I have two lines in a text file like below:

S<Switch_ID>_F<File type>
_ID<ID number>_T<date+time>_O<Original File name>.DAT

I want to append the two lines in vi like below:

S<Switch_ID>_F<File type>_ID<ID number>_T<date+time>_O<Original File name>.DAT

The second line got deleted and the contents of the second line was appended to the first line.

How could I do it using command mode in vi?

  • Unrelated question: why do we require to join two lines? May 7, 2021 at 14:08
  • @RishabhBhatnagar, coz we need them to be joined.
    – Vijay
    May 10, 2021 at 6:30
  • Since J is a very easily reachable key, join must be one of the most frequently used operations. I just wanted to know the use-cases where joins are needed. May 11, 2021 at 10:11
  • After extensively using vim, I've realised why I'd use join. It is very much used while coding to merge comment lines or param list or cases when you want to merge expressions like err = someFunction(); if err != nil { return err } into if err := someFunction(); err != nil { return err } May 22 at 15:10

9 Answers 9


Shift+J removes the line change character from the current line, so by pressing "J" at any place in the line you can combine the current line and the next line in the way you want.

  • 33
    "removes the line change character from the current line" is a pretty awkward way to describe what J does, and is also not really correct. J "joins" this line to the next. In the process it removes the newline, but also manipulates whitespace in other ways. Dec 16, 2009 at 7:26

Vi or Vim?

Anyway, the following command works for Vim in 'nocompatible' mode. That is, I suppose, almost pure vi.


If you want to do it from normal command use


With 'gJ' you join lines as is -- without adding or removing whitespaces:

S<Switch_ID>_F<File type>
_ID<ID number>_T<date+time>_O<Original File name>.DAT


S<Switch_ID>_F<File type>_ID<ID number>_T<date+time>_O<Original File name>.DAT

With 'J' command you will have:

S<Switch_ID>_F<File type> _ID<ID number>_T<date+time>_O<Original File name>.DAT

Note space between type> and _ID.

  • 2
    Just want to point out that g/pattern/join works in VIM while g/pattern/J does not. Might help some future people. Mar 25, 2013 at 18:18
  • I like your join with pattern, however, it joins two lines with white space. Anyway to join two lines with a pattern without white space? Feb 26, 2015 at 17:10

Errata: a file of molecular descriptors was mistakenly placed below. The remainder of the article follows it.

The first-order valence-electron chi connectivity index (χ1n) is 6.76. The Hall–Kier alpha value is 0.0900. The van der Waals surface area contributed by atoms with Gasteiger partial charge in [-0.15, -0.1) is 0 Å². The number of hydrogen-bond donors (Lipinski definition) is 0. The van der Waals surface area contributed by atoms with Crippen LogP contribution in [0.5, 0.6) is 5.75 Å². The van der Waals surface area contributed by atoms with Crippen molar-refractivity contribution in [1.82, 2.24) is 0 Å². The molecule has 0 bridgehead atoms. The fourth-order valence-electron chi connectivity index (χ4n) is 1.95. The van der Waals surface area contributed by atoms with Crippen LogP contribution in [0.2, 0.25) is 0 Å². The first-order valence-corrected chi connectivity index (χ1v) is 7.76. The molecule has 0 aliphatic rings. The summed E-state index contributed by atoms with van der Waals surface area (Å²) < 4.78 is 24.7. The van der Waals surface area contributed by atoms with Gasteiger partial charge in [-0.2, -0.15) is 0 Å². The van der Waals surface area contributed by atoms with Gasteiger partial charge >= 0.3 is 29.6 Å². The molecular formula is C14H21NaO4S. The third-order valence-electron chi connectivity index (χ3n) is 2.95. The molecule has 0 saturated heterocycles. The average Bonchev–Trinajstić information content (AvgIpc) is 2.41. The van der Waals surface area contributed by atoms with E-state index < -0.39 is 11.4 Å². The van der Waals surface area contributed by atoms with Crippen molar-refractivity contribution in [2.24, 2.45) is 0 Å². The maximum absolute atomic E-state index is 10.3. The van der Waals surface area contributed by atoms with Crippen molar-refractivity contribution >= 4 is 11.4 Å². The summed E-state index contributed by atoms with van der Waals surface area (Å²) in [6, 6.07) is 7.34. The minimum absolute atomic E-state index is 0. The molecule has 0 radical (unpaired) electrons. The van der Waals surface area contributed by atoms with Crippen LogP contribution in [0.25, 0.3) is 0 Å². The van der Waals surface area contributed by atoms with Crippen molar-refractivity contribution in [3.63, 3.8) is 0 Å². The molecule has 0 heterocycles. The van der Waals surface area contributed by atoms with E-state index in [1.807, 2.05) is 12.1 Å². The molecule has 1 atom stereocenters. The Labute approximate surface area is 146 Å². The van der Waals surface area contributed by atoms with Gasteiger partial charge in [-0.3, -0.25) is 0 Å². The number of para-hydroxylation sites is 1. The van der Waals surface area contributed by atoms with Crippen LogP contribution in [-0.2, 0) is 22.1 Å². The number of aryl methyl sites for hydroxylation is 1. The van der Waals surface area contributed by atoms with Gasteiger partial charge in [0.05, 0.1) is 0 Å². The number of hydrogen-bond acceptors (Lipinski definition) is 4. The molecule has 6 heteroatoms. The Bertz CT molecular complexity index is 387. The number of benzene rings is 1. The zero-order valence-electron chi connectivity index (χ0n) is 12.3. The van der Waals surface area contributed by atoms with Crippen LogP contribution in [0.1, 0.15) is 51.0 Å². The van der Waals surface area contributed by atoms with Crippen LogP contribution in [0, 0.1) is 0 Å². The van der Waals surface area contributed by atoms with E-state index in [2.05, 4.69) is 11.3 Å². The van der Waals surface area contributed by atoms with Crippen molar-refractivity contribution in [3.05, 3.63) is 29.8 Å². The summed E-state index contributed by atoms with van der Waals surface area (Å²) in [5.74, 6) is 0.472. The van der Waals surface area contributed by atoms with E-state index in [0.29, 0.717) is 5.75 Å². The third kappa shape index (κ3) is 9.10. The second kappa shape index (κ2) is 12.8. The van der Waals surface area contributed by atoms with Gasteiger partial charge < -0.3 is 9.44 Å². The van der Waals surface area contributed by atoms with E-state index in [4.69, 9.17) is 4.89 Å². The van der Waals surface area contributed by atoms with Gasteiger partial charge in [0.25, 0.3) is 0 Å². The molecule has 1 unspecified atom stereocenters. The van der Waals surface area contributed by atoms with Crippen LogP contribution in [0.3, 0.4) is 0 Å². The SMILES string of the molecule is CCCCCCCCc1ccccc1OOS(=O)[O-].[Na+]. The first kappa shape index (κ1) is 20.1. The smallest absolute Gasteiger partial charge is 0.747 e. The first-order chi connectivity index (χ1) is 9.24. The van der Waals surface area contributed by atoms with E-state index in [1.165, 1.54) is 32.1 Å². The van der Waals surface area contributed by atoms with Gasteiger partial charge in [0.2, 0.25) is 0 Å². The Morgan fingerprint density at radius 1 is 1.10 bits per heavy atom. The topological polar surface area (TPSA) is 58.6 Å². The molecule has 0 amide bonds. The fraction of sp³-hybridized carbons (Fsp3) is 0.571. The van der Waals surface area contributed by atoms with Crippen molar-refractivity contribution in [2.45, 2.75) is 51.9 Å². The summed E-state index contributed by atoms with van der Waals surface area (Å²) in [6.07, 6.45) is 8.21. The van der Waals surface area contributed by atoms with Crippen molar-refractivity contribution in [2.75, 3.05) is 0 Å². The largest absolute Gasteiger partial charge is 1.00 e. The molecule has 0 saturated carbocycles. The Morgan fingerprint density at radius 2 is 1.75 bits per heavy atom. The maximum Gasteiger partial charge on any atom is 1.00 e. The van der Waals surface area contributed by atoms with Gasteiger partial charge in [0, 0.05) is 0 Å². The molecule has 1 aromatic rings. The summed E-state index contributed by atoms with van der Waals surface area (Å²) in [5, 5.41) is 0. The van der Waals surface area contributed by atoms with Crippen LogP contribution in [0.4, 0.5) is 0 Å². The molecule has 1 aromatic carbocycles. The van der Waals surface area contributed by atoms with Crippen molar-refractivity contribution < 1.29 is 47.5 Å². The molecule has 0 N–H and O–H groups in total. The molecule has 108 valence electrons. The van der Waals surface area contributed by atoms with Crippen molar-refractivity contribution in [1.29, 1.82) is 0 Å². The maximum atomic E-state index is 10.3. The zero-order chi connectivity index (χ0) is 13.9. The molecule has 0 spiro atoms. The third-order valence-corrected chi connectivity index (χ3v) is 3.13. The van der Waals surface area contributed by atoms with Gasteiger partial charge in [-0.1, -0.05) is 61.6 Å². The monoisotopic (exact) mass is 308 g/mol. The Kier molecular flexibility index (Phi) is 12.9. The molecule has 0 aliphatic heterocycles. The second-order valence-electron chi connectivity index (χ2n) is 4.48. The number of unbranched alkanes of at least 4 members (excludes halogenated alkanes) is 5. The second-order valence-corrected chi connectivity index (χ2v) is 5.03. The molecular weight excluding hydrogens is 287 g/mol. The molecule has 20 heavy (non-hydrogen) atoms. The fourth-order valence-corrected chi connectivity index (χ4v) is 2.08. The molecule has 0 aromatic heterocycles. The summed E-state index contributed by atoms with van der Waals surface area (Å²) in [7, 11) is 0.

• g/pattern/join! seems to do that.
    – fortboise
    Aug 25, 2015 at 22:54
  • If the next line has spaces at the beginning of the line, gJ also keeps those spaces whereas J seems to only place a single space character regardless of how many spaces there were at the beginning of the next line May 23 at 17:29

This should do it:


  • 6
    'J' gives extra space while joining lines.
    – Maxim Kim
    Dec 16, 2009 at 7:25
  • 4
    @MaximKim: And this is why. Note that :h J will tell you how to disable that feature.
    – ereOn
    Jan 20, 2015 at 20:01
  • 2
    Use gJ if you don't want vim to add a space when joining the lines
    – qwertzguy
    Apr 26, 2016 at 20:02

In vi, J (that's Shift + J) or :join should do what you want, for the most part. Note that they adjust whitespace. In particular, you'll end up with a space between the two joined lines in many cases, and if the second line is indented that indentation will be removed prior to joining.

In Vim you can also use gJ (G, then Shift + J) or :join!. These will join lines without doing any whitespace adjustments.

In Vim, see :help J for more information.

  • One caveat when using gJ and J is that both chang the cursor to the joining point, but :join! and :join dont. Dec 15, 2017 at 11:47

Just replace the "\n" with "".

In vi/Vim for every line in the document:


If you want to confirm every replacement:


If you want to join the selected lines (you are in visual mode), then just press gJ to join your lines with no spaces whatsoever.

This is described in greater detail on the vi/Vim Stack Exchange site.


Press Shift + 4 ("$") on the first line, then Shift + j ("J").

And if you want help, go into vi, and then press F1.

  • 4
    $ moves to the end of the row, but it is not necessary for J
    – user25148
    Dec 16, 2009 at 7:24
  • 2
    You don't have to be at the end of the line for J to join lines. Dec 16, 2009 at 7:25
  • 2
    Pressing $ isn't necessary, actually. Dec 16, 2009 at 7:27
  • 1
    @laurence .pressing $ ensures that the cursor is placed just beside the new line charter and this is a must.
    – Vijay
    Dec 16, 2009 at 9:04
  • @Vijay: It is not a must (at least not with Vim 8.1.2269). You get an extra space either way. (Does the configuration of vi/Vim play a role?) Using gJ avoids the extra space. What did you try it on? Oct 6, 2020 at 18:03

In Vim you can also use gJ.



Another way of joining two lines without placing cursor to that line is:


Here 6 is the line number to which another line will be join. To display the line number, use :set nu.

If we are on the cursor where the next line should be joined, then:


In both cases we don't need g like :s#\n##g, because on one line only one \n exist.

  • It's easier to use Shift+V to select all lines that are to be joined, except the last, and then :'<,'>s/\n/, / in this example joining lines while putting a comma and a space at the end of each. Note that when something is selected and we type : in normal mode, then the '<,'> appears on the command line automatically. May 18, 2016 at 7:07
  • Good for selected multiple line join with preferred delimiter. Found one typo ... in normal mode or in visual mode?
    – vusan
    May 18, 2016 at 9:21

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